The Red in the Blue
Having been struggling for an interesting way to frame this, I was much relieved to read Marc’s recent post about demographics and Republican states’ receiving more government aid while (ostensibly) voting against Big Government. Blogger Sensible Mom has explored the data in a bit more depth (the bracketed comment is hers):
But let’s focus on the election map by county. Those states with large cities, Illinois, New York and California, benefit from the corporate taxes payed by the businesses in those cities. In addition, in many of the blue states, there are large areas of red. Take a look at Illinois and California. One of the collar counties of Chicago, DuPage County, is wealthy. I would like to see the average tax bill per household in DuPage compared to the average in the city of Chicago [I’m going to try to find this data]. I bet it is higher in DuPage. …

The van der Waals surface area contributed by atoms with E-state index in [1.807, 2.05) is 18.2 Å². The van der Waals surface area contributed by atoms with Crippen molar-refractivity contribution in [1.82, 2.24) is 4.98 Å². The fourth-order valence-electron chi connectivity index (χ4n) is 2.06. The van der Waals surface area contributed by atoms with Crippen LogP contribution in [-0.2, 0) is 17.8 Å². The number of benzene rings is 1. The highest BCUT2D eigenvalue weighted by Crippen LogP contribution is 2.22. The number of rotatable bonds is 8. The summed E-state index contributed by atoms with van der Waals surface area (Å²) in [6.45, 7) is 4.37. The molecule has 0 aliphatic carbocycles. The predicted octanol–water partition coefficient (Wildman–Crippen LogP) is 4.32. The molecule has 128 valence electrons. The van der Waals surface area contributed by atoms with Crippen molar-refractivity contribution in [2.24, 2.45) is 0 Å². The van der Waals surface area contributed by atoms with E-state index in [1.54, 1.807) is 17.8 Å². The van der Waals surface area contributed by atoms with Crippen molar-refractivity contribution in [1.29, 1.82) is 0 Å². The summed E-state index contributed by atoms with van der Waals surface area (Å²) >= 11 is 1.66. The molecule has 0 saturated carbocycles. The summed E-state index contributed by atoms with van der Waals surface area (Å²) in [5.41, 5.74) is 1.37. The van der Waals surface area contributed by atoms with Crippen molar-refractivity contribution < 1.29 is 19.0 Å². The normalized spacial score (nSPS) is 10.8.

Next I looked at Illinois by county. I picked one blue county, Cook (includes Chicago), and three red counties, Lake, DuPage and Will. The US Census Bureau publishes the Consolidated Federal Funds Report by county. When that information is divided by the population in each county it shows that the blue counties receive considerably more federal funds on average than the red counties.
Of course, Illinois might be different than, say, Massachusetts, but some of the considerations are significant. First, we can’t forget the disproportion of corporate taxes when assessing how much the Blue States “give.” Second, it is apparently (and logically) the case that some Blue States concentrate the money that the feds give back to them in a limited number of Democrat-controlled areas.
So here’s the (intentionally biased) question: Do the Republican poor vote principle while the Democrat poor vote self-interest? I don’t have the time, right now, to dig into this as deeply as the turf appears to allow, but at initial glance, it would seem that living amid the Coastal Elite has a deleterious effect on one’s character.
(Via Lane Core)